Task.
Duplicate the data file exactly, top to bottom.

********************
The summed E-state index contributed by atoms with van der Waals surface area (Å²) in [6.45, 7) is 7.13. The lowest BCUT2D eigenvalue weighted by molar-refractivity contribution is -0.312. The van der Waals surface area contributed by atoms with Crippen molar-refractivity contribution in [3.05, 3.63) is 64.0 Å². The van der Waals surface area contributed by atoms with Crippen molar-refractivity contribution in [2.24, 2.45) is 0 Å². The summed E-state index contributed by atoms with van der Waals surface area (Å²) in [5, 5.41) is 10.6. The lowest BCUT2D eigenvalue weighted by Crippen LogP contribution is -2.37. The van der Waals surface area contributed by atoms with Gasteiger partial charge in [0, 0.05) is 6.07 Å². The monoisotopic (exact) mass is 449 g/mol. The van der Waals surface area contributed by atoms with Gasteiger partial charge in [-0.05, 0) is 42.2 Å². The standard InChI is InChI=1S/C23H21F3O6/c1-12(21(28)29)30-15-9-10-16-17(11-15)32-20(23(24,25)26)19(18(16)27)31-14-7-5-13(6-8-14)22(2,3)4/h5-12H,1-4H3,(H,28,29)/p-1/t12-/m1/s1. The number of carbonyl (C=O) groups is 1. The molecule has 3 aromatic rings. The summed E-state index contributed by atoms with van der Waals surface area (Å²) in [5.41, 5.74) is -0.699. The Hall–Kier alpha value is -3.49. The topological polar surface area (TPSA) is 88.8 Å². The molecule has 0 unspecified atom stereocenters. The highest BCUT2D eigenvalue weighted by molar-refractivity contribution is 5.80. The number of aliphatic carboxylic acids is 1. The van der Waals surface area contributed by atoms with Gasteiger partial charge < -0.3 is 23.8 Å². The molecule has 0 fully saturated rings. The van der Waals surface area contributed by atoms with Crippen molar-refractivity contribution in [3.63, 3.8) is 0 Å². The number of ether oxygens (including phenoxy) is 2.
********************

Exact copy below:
The summed E-state index contributed by atoms with van der Waals surface area (Å²) in [6.45, 7) is 7.13. The lowest BCUT2D eigenvalue weighted by molar-refractivity contribution is -0.312. The van der Waals surface area contributed by atoms with Crippen molar-refractivity contribution in [3.05, 3.63) is 64.0 Å². The van der Waals surface area contributed by atoms with Crippen molar-refractivity contribution in [2.24, 2.45) is 0 Å². The summed E-state index contributed by atoms with van der Waals surface area (Å²) in [5, 5.41) is 10.6. The lowest BCUT2D eigenvalue weighted by Crippen LogP contribution is -2.37. The van der Waals surface area contributed by atoms with Gasteiger partial charge in [0, 0.05) is 6.07 Å². The monoisotopic (exact) mass is 449 g/mol. The van der Waals surface area contributed by atoms with Gasteiger partial charge in [-0.05, 0) is 42.2 Å². The standard InChI is InChI=1S/C23H21F3O6/c1-12(21(28)29)30-15-9-10-16-17(11-15)32-20(23(24,25)26)19(18(16)27)31-14-7-5-13(6-8-14)22(2,3)4/h5-12H,1-4H3,(H,28,29)/p-1/t12-/m1/s1. The number of carbonyl (C=O) groups is 1. The molecule has 3 aromatic rings. The summed E-state index contributed by atoms with van der Waals surface area (Å²) in [5.41, 5.74) is -0.699. The Hall–Kier alpha value is -3.49. The topological polar surface area (TPSA) is 88.8 Å². The molecule has 0 unspecified atom stereocenters. The highest BCUT2D eigenvalue weighted by molar-refractivity contribution is 5.80. The number of aliphatic carboxylic acids is 1. The van der Waals surface area contributed by atoms with Gasteiger partial charge < -0.3 is 23.8 Å². The molecule has 0 fully saturated rings. The van der Waals surface area contributed by atoms with Crippen molar-refractivity contribution in [3.63, 3.8) is 0 Å². The number of ether oxygens (including phenoxy) is 2.